You might wonder how the authors of the bill can be so confident that their own spoken English would pass grammatical muster with those "generally recognized authorities," whoever they might be (William Safire, call your office). But the point of this conflation of the two notions of the "standard language" is precisely to make such questions impossible to pose, and in the course of things to validate the speech of the white middle class, not simply as a common medium of communication -- which would be reason enough to want everyone to master it -- but also as morally and aesthetically superior in virtue of its identification with literary models.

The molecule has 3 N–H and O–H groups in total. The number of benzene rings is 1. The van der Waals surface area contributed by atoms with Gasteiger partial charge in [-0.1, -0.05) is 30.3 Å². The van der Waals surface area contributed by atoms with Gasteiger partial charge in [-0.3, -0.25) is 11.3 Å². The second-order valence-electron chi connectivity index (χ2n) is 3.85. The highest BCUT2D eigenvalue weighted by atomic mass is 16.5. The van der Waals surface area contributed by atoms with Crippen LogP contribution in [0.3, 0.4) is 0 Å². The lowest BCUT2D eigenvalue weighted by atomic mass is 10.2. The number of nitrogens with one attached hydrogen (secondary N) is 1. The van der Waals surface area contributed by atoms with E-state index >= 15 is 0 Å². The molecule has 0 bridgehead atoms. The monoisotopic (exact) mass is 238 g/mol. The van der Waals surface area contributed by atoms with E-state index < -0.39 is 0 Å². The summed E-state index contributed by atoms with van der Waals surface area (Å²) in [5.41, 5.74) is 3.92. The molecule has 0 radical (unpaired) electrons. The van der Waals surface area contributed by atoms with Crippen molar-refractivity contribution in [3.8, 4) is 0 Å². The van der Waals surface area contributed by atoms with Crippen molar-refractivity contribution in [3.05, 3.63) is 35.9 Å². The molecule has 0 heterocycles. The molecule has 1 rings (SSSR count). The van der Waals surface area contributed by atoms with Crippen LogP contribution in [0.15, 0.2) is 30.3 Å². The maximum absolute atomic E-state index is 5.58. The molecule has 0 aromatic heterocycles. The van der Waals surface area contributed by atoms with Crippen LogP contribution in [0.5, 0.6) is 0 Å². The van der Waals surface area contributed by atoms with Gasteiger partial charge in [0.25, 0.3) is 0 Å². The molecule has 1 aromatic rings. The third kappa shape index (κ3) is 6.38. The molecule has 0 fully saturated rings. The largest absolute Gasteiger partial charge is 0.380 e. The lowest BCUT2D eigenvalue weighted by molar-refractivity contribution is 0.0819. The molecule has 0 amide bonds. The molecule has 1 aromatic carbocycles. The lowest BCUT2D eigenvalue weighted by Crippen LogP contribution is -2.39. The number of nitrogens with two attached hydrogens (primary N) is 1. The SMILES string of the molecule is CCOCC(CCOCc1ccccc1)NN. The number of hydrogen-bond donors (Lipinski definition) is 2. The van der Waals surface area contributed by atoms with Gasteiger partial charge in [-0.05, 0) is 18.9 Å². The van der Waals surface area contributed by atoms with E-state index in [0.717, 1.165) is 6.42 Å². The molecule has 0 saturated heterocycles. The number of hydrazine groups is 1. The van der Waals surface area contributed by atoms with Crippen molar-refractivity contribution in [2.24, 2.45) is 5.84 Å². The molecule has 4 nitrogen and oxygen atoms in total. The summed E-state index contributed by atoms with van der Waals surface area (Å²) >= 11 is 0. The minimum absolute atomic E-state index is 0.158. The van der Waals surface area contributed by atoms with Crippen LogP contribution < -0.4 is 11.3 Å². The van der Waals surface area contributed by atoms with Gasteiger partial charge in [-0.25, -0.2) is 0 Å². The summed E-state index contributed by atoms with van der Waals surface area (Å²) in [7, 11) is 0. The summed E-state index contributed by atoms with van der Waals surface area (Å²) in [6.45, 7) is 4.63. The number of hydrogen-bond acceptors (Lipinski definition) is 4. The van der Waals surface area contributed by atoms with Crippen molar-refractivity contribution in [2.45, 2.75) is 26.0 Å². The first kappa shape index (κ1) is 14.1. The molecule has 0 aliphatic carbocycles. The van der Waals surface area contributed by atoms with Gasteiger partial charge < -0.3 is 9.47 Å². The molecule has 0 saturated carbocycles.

This is all factitious, of course. The syntactic and morphological features that the literary language shares with middle-class speech have no bearing on its claims to special merit, nor do they entail that that variety "belongs" to whites to any greater degree than to blacks -- indeed, the language of Maya Angelou owes quite as much to the underlying patterns of black speech as to the grammatical structures of middle-class speech that she usually, but not invariably, draws on. But these were the unexamined assumptions that licensed all the moralistic fulminations of the critics, black and white. (It recalls the way the English like to think of Shakespeare as having spoken "their" language" -- a judgment that Americans readily to accede to -- as if the closeness of linguistic varieties were measured in kilometers.) Even the authors of the school board resolution presumed this point of view. However well-intentioned it may be, the urge to declare that AAVE is a separate language has its roots in a perception that the linguistic culture of English is a white birthright that inner-city African Americans can never legitimately claim as their own. But "culture is ordinary," as Raymond Williams put it; and we should resist the attempts of any one sector to appropriate it as their own.